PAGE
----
In a unique partnership between UnitingWorld’s Relief and Development arm, YAP and a new local peace initiative, PCAI, a plot of land has been dedicated to the raising of livestock and organic vegetables. It’s known as the integrated Peace and Development Project.

Significant individuals are playing their part in the process. After participating in a workshop, Marvie, a prominent local educator, decided to devote her family’s organic farming expertise to the venture.

Local police, too, are more understanding of the needs of their community and are excited about their role as peacemakers. Traditionally they have clashed with some sectors of the community, but now better understand the causes of the conflict and the role they can play in addressing it.

“I think the reason you see change happening is because people from very different parts of society have actually taken the time to sit down together to genuinely listen,” suggests Charissa. “How often does that really happen?

“Funnily enough, a large part of the program is actually spent playing games together. I will never forget Joy saying to us all, ‘Let your inner child come out.’ Sounds a bit simplistic, but I think that’s what makes the difference.”

Charissa makes the observation that something vital happens to the power dynamic between groups when people genuinely let their guard down. The well-worn roles of victim and victor are laid aside, and people are simply allowed to be people, with stories to tell about the way that conflict affects them. In that context, real progress can be made.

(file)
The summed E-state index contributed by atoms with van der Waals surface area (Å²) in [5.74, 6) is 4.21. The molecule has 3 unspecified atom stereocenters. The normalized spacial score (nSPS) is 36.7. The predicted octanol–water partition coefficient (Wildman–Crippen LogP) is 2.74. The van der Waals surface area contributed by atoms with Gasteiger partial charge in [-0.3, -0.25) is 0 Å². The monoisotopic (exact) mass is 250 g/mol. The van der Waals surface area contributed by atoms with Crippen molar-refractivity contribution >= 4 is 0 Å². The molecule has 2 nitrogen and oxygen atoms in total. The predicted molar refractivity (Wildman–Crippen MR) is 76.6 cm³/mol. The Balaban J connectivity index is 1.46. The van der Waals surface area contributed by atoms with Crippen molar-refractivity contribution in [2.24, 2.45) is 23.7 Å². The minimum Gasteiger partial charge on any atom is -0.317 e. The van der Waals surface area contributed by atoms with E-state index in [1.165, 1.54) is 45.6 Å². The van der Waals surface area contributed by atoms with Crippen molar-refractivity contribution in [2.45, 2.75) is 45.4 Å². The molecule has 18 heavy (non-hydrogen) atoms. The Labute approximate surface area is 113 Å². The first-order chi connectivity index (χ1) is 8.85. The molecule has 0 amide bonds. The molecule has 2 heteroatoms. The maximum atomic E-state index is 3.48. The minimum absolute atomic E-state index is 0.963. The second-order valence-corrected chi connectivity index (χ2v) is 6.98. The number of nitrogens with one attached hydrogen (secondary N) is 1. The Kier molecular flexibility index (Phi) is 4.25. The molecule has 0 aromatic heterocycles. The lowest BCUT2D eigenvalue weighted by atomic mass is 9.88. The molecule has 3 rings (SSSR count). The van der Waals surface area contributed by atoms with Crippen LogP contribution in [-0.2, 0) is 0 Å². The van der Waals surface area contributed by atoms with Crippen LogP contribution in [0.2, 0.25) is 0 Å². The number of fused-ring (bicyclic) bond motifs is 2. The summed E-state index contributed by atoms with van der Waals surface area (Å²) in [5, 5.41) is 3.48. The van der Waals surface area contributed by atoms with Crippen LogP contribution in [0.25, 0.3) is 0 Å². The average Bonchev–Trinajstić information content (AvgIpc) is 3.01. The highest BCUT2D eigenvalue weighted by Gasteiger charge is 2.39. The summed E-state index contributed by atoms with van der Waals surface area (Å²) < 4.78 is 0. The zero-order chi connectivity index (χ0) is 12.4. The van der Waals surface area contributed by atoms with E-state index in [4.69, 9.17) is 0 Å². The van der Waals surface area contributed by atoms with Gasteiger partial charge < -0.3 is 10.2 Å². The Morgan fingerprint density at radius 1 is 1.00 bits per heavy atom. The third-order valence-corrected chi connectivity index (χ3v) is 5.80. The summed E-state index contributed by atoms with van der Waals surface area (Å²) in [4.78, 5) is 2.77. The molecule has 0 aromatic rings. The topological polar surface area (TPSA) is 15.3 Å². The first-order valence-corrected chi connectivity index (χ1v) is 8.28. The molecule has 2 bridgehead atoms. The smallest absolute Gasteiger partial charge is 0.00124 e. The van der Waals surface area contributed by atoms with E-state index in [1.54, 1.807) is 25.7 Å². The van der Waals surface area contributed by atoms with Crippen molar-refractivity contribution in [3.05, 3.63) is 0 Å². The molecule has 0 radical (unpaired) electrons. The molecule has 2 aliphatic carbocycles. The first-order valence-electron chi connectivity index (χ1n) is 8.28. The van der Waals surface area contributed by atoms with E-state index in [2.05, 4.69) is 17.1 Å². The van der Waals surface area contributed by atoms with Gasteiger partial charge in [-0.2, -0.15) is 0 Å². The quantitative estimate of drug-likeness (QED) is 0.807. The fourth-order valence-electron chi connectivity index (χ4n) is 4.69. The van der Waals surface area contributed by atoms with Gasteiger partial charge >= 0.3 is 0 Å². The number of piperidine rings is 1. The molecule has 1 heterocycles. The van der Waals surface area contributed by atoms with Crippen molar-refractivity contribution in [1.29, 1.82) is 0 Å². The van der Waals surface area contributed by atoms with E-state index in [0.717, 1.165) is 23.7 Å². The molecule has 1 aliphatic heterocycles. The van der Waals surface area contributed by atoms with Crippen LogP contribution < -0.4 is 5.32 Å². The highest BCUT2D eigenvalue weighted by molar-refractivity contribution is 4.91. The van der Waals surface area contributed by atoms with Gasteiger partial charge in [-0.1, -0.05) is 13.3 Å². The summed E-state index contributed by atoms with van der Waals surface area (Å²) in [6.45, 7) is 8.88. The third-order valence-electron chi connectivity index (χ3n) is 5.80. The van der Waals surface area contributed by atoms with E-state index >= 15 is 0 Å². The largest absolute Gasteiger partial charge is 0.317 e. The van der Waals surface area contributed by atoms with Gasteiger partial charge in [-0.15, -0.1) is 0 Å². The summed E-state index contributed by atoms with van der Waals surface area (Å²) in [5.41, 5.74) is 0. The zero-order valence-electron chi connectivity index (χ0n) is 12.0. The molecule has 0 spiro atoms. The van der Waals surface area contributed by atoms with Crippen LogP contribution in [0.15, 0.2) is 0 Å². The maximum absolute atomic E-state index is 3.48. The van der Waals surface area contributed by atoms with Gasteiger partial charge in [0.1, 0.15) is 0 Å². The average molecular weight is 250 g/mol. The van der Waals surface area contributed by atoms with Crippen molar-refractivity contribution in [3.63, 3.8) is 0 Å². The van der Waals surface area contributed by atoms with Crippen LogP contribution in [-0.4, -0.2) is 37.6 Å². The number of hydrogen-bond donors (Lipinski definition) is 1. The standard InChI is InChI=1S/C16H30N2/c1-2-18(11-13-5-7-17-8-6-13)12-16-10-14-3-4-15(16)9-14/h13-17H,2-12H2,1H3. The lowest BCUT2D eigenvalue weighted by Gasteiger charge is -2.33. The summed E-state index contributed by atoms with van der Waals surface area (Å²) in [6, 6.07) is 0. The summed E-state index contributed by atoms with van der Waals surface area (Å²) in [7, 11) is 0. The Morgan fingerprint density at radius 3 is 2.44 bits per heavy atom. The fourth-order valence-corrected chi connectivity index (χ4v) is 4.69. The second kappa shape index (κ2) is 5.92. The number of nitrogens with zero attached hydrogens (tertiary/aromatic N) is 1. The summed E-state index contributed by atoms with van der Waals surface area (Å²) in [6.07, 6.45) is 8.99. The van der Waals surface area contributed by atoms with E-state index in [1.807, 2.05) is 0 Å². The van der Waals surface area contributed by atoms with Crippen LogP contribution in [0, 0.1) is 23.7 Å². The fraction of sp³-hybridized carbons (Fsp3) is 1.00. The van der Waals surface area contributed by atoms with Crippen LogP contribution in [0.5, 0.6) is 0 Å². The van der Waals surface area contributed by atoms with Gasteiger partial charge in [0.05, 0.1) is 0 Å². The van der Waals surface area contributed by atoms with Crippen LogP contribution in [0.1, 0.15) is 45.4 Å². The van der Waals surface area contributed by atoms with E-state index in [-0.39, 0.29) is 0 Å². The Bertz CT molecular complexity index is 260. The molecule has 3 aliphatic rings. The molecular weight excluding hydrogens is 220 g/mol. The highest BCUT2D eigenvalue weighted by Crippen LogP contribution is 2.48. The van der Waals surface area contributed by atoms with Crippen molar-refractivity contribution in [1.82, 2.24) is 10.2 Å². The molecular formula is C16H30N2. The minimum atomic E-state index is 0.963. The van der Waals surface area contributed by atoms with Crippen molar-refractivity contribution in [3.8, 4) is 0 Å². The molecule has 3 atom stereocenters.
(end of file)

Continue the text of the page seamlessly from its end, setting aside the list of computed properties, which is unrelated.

“We had six days together in Josefina, and much of it was about developing relationships without agendas,” Charissa says. “It really takes time for people to put aside their status so that they can genuinely hear where other people are coming from. We deal with conflict in the Australian church that can be quite serious, and sometimes it’s amplified by multicultural misunderstandings. We need a model of conflict resolution that really works.”

And back at home …

Buoyed by the success of the workshops in Josefina, the Assembly National Director for Multicultural and Cross Cultural Mission, the Rev. Dr Tony Floyd, and the Cross Cultural Consultant for Uniting Mission and Education intend to trial a Conflict Resolution Workshop in Sydney.

Participants will be lay people, ministers and young people and the workshop will be facilitated by UnitingWorld’s Peter Keegan.

“My first thought was that we might need to change the program quite a lot for the Australian context,” Charissa confesses. “But, on reflection, I actually think that playing the games and reflecting on them together is exactly what’s required. We need that intense preparation to break down the power barriers between us.

“Otherwise the ‘talking’ and the ‘listening’ is totally predictable, and the outcomes are fixed. The success of the YAP program lies in the unexpected outcomes that arise when the rules are changed.”

Starting with individuals, and no matter what is at stake, the process of peace transforms all communities. What is required is an open heart and a willingness to change.

For more information on UnitingWorld’s Peacemaking work in Mindanao go to the UnitingWorld website.